A selection of her work combining classical elegant shapes with her innovative coloured raku-fired glazes will be exhibited at 45 Southside in Plymouth’s Historic Barbican. The exhibition will run from 13th of February to 13th of March 2011. Eleanor Newell will be at 45 Southside on the afternoon of the 13th of February from 3pm for the opening view. All are welcome to come along and meet the artist.
Specialising in the Newlyn School of Art, having sold paintings to museums and institutions, in particular by Stanhope A Forbes, Walter Langley, Charles Napier Hemy, Samuel John Lamorna Birch, H S Tuke, William Banks Fortescue and several works by the St Ives Group.
The Newlyn School Gallery in Penzance, Cornwall currently have on offer a painting by Norman Garstin (a very French Impressionist influenced oil) Newlyn from the Meadow, circa 1884.
Beside the Wave Gallery in Falmouth, Cornwall is showing an exclusive collection of new paintings by Andrew Tozer. The exhibition shows Andrew’s impressions of Cornwall’s creeks, barbules and dramatic industrial landscape.
Until February 5th 2011 at Beside the Wave Gallery, Falmouth, Cornwall. Telephone 01326 211132 or visit www.beside-the-wave.co.uk
Exeter born and Exeter College of Art graduate, Ray Balkwill has a permanent exhibition of paintings at The Studio Gallery in Exmouth, Devon called Captivated by the Cornish Landscape. Along with his latest art book, A Picture of Cornwall – Contemporary Artists and the Inspirational Landscape, visitors can experience his love of the West Country in all the small coves, inlets and moorland.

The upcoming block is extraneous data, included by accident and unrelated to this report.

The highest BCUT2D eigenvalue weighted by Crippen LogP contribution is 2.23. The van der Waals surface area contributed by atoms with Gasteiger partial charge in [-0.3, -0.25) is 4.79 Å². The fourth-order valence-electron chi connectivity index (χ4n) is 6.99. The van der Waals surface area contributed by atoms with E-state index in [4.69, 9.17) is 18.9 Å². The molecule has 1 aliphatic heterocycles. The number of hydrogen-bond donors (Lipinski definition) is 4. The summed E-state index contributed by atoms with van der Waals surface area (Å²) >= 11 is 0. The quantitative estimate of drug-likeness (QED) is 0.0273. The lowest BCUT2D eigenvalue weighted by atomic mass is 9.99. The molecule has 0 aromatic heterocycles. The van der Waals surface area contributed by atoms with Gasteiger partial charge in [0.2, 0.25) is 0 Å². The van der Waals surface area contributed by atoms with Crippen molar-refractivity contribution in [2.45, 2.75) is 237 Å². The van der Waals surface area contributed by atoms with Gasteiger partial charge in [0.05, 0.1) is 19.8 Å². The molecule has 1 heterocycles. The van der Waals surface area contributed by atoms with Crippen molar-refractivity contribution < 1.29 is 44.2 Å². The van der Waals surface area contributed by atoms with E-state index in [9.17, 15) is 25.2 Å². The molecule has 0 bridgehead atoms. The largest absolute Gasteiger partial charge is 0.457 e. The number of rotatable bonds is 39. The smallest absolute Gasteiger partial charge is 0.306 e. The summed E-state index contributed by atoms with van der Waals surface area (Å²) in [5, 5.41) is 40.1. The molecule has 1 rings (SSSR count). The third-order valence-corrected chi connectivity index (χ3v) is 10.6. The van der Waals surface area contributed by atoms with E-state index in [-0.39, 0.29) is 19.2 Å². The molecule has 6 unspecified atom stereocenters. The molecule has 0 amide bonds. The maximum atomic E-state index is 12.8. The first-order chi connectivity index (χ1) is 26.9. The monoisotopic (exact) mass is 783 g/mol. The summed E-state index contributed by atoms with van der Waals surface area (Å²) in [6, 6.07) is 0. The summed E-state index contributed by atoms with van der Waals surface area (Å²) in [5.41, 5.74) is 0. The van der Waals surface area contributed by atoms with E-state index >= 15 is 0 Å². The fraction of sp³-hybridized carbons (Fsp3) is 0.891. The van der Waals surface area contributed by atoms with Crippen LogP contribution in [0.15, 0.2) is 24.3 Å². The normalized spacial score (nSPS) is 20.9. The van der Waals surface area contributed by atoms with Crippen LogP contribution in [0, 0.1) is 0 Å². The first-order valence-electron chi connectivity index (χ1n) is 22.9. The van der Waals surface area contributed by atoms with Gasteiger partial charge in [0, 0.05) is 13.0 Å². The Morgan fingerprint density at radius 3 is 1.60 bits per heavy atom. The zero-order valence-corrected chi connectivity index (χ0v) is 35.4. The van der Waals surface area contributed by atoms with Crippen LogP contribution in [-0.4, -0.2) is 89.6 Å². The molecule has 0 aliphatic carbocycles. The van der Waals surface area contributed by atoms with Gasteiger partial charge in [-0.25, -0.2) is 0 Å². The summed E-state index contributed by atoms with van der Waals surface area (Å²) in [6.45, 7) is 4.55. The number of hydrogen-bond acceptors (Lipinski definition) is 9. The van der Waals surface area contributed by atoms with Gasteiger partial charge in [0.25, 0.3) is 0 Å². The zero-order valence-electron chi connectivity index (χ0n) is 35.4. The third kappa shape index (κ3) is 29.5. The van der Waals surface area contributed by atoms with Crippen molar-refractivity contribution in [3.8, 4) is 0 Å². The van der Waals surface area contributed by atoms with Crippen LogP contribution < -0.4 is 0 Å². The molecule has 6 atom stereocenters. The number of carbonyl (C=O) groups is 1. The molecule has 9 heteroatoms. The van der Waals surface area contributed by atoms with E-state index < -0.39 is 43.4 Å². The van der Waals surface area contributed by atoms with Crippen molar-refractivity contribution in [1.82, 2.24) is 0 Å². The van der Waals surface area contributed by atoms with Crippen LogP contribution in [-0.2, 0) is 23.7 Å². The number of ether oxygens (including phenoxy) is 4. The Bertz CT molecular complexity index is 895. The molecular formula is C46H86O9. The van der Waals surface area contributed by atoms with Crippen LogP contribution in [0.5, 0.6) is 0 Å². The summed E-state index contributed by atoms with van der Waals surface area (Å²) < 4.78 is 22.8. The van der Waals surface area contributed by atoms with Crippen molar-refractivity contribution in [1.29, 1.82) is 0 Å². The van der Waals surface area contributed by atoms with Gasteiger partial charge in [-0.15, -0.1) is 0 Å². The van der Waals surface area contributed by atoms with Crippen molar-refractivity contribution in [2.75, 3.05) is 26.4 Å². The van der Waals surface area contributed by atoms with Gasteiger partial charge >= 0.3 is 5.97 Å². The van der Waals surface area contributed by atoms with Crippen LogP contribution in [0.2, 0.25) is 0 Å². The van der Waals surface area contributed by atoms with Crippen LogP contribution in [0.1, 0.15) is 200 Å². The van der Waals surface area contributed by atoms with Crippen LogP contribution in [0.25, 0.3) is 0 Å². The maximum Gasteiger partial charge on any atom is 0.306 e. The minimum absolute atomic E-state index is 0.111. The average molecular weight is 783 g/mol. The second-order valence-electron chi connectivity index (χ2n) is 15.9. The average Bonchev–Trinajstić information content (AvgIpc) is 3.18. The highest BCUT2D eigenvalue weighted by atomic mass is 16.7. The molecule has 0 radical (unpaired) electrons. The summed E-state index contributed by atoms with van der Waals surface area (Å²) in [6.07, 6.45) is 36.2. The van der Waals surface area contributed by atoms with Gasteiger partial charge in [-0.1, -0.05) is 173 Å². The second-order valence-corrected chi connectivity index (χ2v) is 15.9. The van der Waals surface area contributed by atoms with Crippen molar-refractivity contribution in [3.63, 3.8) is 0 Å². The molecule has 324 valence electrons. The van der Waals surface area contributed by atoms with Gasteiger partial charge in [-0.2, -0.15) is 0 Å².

The Studio Gallery, Thistledown, Marley Road, Exmouth, Devon EX8 4PP
Marine Artist Mike Mockford based in Stokeinteignhead Devon and is the creator of
marine art original works, commissioned artwork & fine marine art prints.
He specialises in digital paintings of yachts, tall ships, super yachts, commercial craft and marine landscapes.
Mike is creating a painting for the RNLI to raise funds for the charity.
His piece “The Two Annes” will be on show and for sale in London next year as part of a national TNLI exhibition. Details of the xhibition will be announced later in the year. http://www.grisewood-mockford.co.uk/marine_paintings/index.html
Exhibition of a single new work opens at Truro Cathedral
The painting titled Resonance of Compassion is part of Williams’ current series of works examining the demise of compassion in society and in the wider realm with reference to Afghanistan and Iraq. The work presents an allegory that brings together two disparate acts and invites questions of the impact of compassion and empathy.
The painting was made over many months at his studio, a former lifeboat station, in Newquay. An accompanying four minute film documenting the making of the work and featuring local people from north Cornwall posing as models, can be seen at http://www.nicholascharleswilliams.co.uk.
Williams has exhibited widely, with solo shows at the Russell-Cotes Museum & Art Gallery, Bournemouth; Royal Cornwall Museum, Truro, St Mary’s Cathedral, Edinburgh and Liverpool Cathedral for the opening of the European Capital of Culture. In 2001 he was awarded the Hunting Art Prize and in 2008 shortlisted for the Threadneedle Figurative Prize.